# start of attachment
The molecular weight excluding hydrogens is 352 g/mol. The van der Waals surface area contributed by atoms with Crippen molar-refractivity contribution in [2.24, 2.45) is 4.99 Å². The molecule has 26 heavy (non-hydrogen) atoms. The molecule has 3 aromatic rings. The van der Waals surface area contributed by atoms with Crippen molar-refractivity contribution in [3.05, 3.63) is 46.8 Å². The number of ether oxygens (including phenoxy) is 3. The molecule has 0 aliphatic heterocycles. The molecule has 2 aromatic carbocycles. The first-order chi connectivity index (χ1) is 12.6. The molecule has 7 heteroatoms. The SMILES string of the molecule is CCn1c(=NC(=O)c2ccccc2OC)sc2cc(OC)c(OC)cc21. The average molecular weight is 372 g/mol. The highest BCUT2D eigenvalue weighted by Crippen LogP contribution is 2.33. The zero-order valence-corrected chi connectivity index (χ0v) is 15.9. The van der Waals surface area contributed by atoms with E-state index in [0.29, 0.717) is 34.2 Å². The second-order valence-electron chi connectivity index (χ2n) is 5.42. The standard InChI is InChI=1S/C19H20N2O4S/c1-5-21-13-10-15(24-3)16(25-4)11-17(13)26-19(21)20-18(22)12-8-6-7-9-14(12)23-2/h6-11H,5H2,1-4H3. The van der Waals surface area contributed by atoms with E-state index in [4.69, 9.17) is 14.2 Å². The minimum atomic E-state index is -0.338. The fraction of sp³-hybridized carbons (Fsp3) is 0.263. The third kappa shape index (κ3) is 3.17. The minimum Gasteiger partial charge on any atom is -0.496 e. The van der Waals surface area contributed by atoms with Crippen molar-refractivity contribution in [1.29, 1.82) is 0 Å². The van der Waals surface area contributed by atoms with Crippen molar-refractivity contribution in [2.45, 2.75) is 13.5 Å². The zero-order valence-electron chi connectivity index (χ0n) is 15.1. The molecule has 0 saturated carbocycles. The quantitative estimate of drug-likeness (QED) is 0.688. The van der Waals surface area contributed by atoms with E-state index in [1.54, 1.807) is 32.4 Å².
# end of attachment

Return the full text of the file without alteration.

The molecular weight excluding hydrogens is 352 g/mol. The van der Waals surface area contributed by atoms with Crippen molar-refractivity contribution in [2.24, 2.45) is 4.99 Å². The molecule has 26 heavy (non-hydrogen) atoms. The molecule has 3 aromatic rings. The van der Waals surface area contributed by atoms with Crippen molar-refractivity contribution in [3.05, 3.63) is 46.8 Å². The number of ether oxygens (including phenoxy) is 3. The molecule has 0 aliphatic heterocycles. The molecule has 2 aromatic carbocycles. The first-order chi connectivity index (χ1) is 12.6. The molecule has 7 heteroatoms. The SMILES string of the molecule is CCn1c(=NC(=O)c2ccccc2OC)sc2cc(OC)c(OC)cc21. The average molecular weight is 372 g/mol. The highest BCUT2D eigenvalue weighted by Crippen LogP contribution is 2.33. The zero-order valence-corrected chi connectivity index (χ0v) is 15.9. The van der Waals surface area contributed by atoms with E-state index in [0.29, 0.717) is 34.2 Å². The second-order valence-electron chi connectivity index (χ2n) is 5.42. The standard InChI is InChI=1S/C19H20N2O4S/c1-5-21-13-10-15(24-3)16(25-4)11-17(13)26-19(21)20-18(22)12-8-6-7-9-14(12)23-2/h6-11H,5H2,1-4H3. The van der Waals surface area contributed by atoms with E-state index in [4.69, 9.17) is 14.2 Å². The minimum atomic E-state index is -0.338. The fraction of sp³-hybridized carbons (Fsp3) is 0.263. The third kappa shape index (κ3) is 3.17. The minimum Gasteiger partial charge on any atom is -0.496 e. The van der Waals surface area contributed by atoms with Crippen molar-refractivity contribution in [1.29, 1.82) is 0 Å². The van der Waals surface area contributed by atoms with Crippen molar-refractivity contribution in [2.45, 2.75) is 13.5 Å². The zero-order valence-electron chi connectivity index (χ0n) is 15.1. The molecule has 0 saturated carbocycles. The quantitative estimate of drug-likeness (QED) is 0.688. The van der Waals surface area contributed by atoms with E-state index in [1.54, 1.807) is 32.4 Å².